The men went off to fight the war and the women stayed home and passed the time doing what women have always done best: waiting for men to return. Spate of novels written by men about the War We Chose to Forget, then chose a decade later to publicize, then televise, then finally vulgarize, has a growing counterpart of novels written by women about that period of waiting and longing and the women who waited and longed.
Mary Morris' fifth book and second novel, "The Waiting Room," joins the distinguished company of women's Vietnam novels by Jayne Anne Phillips and Bobbie Ann Mason, among others. "The Waiting Room," however, is only obliquely about Vietnam, and though it takes place in the '70s, the years the war limped home, it is not a historical novel, in no sense documentary. It reminds one more of Marilynne Robinson's sensuous novel, "Housekeeping," than novels chronicling the Vietnam War. Its subject is waiting, mourning, loss; its subject is Eros, love, death.
Zoe Coleman, who leaves home after her father breaks up her defiant love affair with the town bad boy, isn't the only woman who waits. Her mother, June, and her grandmother, Naomi, are also veterans of lost love, women who outlasted their longing.
Morris doesn't keep us moored in the '70s. We travel back to Russia where Naomi grew into womanhood, hiding from the Cossacks in a grave her mother digs in the loamy Russian soil. Buried alive, she hears the sounds of her mother being raped. Naomi leaves for America, waits 10 years for her countryman Ivan, then buries him on her wedding day, a virgin in a white dress.
June, alone of the three women, marries the man she really loves. After their daughter Zoe is born, Cal is sent off to fight World War II. A promising photo journalist, he spends the war shooting pictures of the enemy from the air. A virile young man when he goes off to fight, he returns to June broken and crazed. The war has entered his soul and though she waits patiently for him to come 'round, to return to himself, his fate and their love is lost to time.
During World War II, June works as a broadcaster for the local radio station in the Midwestern town of Brewerton--named for one of its two industries--the breweries that give the very air an inebriating edge, and the exporting of ice to exotic climes. Over the air, she gives advice to her sister war brides:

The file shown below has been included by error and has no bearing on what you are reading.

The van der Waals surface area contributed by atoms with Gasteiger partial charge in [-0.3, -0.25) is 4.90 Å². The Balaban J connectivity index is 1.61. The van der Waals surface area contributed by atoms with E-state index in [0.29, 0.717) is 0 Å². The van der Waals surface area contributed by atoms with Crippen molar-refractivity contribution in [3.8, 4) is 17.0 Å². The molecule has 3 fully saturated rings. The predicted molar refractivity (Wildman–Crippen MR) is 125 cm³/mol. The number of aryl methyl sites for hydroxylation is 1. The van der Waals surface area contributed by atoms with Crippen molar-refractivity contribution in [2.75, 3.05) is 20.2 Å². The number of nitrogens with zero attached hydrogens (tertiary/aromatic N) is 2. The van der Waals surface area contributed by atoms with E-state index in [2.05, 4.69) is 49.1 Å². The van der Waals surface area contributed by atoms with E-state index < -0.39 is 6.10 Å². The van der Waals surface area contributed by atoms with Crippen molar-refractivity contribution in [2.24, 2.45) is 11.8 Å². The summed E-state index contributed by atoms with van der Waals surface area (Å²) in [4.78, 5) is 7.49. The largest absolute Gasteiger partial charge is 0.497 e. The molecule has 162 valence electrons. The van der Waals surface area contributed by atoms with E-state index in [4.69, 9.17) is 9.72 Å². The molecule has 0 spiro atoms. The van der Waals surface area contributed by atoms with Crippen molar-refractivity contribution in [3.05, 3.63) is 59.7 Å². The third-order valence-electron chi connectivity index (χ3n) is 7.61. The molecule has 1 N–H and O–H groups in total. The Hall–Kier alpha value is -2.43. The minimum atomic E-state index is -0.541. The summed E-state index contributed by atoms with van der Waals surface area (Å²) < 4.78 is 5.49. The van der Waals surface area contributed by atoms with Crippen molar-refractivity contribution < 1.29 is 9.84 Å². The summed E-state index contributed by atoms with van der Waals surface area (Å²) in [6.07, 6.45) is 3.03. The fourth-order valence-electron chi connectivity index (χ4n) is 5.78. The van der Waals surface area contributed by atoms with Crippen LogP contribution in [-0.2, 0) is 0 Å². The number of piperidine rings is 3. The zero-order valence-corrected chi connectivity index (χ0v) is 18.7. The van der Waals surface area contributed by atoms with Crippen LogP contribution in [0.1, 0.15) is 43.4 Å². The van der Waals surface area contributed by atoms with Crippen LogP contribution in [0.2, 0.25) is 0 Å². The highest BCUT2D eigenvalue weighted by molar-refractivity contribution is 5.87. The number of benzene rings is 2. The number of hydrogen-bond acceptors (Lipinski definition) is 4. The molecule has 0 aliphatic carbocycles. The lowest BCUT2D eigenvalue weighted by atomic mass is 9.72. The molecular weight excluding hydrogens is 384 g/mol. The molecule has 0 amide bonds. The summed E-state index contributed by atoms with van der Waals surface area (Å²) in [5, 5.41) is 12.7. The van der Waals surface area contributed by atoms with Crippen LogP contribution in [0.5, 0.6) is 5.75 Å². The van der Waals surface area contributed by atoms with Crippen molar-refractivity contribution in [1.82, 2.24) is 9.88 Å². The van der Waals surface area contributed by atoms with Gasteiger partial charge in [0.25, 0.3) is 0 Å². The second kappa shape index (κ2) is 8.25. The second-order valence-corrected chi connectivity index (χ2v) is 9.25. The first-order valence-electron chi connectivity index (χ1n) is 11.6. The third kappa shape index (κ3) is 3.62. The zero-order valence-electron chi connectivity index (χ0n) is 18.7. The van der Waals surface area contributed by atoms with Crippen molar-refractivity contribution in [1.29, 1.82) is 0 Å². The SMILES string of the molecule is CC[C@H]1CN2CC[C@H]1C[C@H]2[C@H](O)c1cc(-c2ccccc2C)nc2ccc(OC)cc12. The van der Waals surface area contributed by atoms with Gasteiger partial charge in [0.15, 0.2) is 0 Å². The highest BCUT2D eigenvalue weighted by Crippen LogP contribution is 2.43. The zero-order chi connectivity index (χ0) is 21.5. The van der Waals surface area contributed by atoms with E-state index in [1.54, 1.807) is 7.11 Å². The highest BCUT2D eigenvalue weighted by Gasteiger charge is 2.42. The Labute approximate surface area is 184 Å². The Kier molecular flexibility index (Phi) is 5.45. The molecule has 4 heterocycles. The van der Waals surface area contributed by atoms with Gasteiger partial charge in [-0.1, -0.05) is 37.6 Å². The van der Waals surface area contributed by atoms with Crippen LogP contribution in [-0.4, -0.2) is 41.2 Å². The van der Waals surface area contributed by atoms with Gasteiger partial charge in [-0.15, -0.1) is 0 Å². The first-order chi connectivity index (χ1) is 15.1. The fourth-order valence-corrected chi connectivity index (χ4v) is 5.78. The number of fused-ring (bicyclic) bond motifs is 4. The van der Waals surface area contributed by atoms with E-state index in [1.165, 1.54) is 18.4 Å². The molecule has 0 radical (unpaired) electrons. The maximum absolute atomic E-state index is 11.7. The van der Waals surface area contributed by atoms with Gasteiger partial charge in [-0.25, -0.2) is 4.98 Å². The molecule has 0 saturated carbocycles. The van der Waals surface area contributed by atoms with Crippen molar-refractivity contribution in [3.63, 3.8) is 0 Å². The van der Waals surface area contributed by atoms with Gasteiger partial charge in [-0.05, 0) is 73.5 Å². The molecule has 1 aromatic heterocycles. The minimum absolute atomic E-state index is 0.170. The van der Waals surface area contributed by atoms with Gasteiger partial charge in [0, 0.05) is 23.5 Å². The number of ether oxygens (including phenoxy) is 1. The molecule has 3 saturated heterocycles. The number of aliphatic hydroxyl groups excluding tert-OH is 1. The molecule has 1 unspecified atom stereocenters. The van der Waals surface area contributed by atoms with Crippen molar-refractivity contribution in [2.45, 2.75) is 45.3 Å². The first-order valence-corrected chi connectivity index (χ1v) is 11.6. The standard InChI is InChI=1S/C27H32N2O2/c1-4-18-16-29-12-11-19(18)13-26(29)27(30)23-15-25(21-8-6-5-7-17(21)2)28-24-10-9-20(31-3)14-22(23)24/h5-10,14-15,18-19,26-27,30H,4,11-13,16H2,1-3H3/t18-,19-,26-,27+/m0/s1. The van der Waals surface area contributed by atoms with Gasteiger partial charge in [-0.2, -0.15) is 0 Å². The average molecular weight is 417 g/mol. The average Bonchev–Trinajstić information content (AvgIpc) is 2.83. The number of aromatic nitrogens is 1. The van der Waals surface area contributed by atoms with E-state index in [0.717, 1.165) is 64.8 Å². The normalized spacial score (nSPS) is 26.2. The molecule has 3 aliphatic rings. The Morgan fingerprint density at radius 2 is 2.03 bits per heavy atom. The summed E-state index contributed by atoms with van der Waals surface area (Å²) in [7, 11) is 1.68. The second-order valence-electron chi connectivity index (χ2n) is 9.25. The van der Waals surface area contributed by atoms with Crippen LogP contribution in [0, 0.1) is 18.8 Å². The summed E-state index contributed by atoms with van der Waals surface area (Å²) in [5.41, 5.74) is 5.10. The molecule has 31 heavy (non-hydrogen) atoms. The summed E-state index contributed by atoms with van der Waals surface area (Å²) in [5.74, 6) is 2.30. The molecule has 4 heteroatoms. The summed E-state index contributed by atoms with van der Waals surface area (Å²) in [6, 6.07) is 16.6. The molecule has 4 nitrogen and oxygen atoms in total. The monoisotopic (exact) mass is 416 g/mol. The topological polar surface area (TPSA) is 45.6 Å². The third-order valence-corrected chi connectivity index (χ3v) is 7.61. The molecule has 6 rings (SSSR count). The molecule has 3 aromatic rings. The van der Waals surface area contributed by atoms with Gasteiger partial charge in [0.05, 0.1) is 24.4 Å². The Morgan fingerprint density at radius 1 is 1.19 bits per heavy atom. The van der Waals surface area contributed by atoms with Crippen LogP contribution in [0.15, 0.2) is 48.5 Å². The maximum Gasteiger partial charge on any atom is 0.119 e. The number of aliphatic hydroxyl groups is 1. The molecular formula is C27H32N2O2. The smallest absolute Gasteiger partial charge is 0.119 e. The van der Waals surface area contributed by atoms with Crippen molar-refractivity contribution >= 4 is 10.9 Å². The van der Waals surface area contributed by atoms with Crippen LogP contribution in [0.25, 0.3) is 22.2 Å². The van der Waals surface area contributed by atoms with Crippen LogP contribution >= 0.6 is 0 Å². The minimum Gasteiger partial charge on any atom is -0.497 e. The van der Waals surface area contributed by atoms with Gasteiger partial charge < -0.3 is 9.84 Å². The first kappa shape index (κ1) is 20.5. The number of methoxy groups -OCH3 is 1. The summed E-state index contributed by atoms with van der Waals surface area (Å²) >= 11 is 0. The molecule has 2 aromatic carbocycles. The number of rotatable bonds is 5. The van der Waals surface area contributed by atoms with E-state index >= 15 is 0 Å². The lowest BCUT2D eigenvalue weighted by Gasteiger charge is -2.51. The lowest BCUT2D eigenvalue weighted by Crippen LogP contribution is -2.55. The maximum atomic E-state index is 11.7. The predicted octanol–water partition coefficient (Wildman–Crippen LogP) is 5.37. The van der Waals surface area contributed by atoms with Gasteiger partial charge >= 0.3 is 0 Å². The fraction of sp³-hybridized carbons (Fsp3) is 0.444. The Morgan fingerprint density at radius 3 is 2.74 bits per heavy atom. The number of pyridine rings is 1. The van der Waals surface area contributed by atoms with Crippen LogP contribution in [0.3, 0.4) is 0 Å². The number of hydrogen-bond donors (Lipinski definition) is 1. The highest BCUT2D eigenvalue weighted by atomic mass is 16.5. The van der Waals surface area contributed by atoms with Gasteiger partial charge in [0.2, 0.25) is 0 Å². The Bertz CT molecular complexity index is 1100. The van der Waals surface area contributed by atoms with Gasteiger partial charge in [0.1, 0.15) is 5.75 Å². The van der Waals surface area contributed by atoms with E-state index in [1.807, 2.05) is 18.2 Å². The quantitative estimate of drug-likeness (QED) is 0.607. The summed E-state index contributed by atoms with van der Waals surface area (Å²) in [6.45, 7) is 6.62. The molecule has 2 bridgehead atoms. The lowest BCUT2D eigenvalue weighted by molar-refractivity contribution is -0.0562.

"June's voice had a sweet and West sound when it came over the radio. . . . She'd give women tips on beauty. How they should stay out of the sun. How they should put tape on their foreheads during the day or while their men were away at the war, to keep their faces from wrinkling.
"War widows would write to June and say how she had given them the strength to go on. Sometimes June would read these letters on the air. They were from women whose husbands had been overseas for two or three years and they'd tell June how every night they'd put the masking tape on their brows, the cream on their faces because they did not want their men when they returned to think that time had passed at all."
Time passes anyway. Neither love, nor the patient beauty of war brides is assurance against the passing of time. Men die, men return, some men--Zoe's brother--cross the border into Canada and come back without their minds--shell-shocked by "uppers and downers and gliders and sliders. . . . Duby or grass or bhang . . ., ayahuasca and even an A-bomb and poppies. . . . Buttons and hash, blues and shrooms, black beauties and purple hearts. . . ."
The Purple Hearts of World War II have been transmogrified into the chemicals of the '60s--the drugs that distanced the men--resisters and soldiers alike--from the painfulness of war, its tedium, its anomie. The women at home are not alone when it comes to the sheer boredom--of waiting. Waiting for love, waiting to live, waiting to kill, waiting to die.
Badger lies in the Heartland Clinic waiting for nothing at all. And, it is Badger's drug-induced madness that finally brings the women together--his sister, his mother, his grandmother, waiting for him to get well.
This is a novel against Thomas Wolfe, a beautiful book about the return of a prodigal daughter. Two things have called Zoe home: her brother's descent into madness and the fact that Brewerton, located on icy Lake Michigan, has the strongest magnetic pull of any place in the world except the North Pole. Her mother never finds the chance to tell her daughter what she has learned: ". . . Love isn't something you sit around and hope will come to you. . . . It isn't something you wait for. It's something you do."